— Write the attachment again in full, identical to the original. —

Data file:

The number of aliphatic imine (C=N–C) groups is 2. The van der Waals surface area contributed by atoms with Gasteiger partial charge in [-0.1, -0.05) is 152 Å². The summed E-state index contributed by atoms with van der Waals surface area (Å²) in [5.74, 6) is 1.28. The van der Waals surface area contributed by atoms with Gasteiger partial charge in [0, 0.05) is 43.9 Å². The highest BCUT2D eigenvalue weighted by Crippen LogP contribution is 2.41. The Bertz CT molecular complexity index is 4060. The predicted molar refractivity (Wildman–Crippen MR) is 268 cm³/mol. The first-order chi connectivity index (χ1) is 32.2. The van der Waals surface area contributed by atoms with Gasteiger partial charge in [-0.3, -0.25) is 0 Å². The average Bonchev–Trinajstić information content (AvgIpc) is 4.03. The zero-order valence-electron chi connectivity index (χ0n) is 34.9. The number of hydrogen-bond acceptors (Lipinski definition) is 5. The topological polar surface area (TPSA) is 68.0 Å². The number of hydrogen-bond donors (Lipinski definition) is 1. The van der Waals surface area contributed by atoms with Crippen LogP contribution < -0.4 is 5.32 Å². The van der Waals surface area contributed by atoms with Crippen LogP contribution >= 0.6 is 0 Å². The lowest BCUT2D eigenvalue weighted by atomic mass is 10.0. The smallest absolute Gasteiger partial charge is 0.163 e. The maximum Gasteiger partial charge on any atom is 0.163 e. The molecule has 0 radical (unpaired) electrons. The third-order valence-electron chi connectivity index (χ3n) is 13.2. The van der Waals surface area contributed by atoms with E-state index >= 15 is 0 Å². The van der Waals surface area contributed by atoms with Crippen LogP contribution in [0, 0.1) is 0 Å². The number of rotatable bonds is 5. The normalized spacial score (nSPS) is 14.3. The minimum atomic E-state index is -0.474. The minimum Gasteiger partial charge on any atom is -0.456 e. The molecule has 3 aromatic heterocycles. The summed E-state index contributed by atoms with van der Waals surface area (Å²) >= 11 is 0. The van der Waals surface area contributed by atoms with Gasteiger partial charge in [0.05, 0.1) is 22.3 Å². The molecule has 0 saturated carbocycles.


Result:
The number of aliphatic imine (C=N–C) groups is 2. The van der Waals surface area contributed by atoms with Gasteiger partial charge in [-0.1, -0.05) is 152 Å². The summed E-state index contributed by atoms with van der Waals surface area (Å²) in [5.74, 6) is 1.28. The van der Waals surface area contributed by atoms with Gasteiger partial charge in [0, 0.05) is 43.9 Å². The highest BCUT2D eigenvalue weighted by Crippen LogP contribution is 2.41. The Bertz CT molecular complexity index is 4060. The predicted molar refractivity (Wildman–Crippen MR) is 268 cm³/mol. The first-order chi connectivity index (χ1) is 32.2. The van der Waals surface area contributed by atoms with Gasteiger partial charge in [-0.3, -0.25) is 0 Å². The average Bonchev–Trinajstić information content (AvgIpc) is 4.03. The zero-order valence-electron chi connectivity index (χ0n) is 34.9. The number of hydrogen-bond acceptors (Lipinski definition) is 5. The topological polar surface area (TPSA) is 68.0 Å². The number of hydrogen-bond donors (Lipinski definition) is 1. The van der Waals surface area contributed by atoms with Crippen LogP contribution < -0.4 is 5.32 Å². The van der Waals surface area contributed by atoms with Crippen LogP contribution >= 0.6 is 0 Å². The lowest BCUT2D eigenvalue weighted by atomic mass is 10.0. The smallest absolute Gasteiger partial charge is 0.163 e. The maximum Gasteiger partial charge on any atom is 0.163 e. The molecule has 0 radical (unpaired) electrons. The third-order valence-electron chi connectivity index (χ3n) is 13.2. The van der Waals surface area contributed by atoms with E-state index >= 15 is 0 Å². The van der Waals surface area contributed by atoms with Crippen LogP contribution in [0, 0.1) is 0 Å². The number of rotatable bonds is 5. The normalized spacial score (nSPS) is 14.3. The minimum atomic E-state index is -0.474. The minimum Gasteiger partial charge on any atom is -0.456 e. The molecule has 3 aromatic heterocycles. The summed E-state index contributed by atoms with van der Waals surface area (Å²) >= 11 is 0. The van der Waals surface area contributed by atoms with Gasteiger partial charge in [0.05, 0.1) is 22.3 Å². The molecule has 0 saturated carbocycles.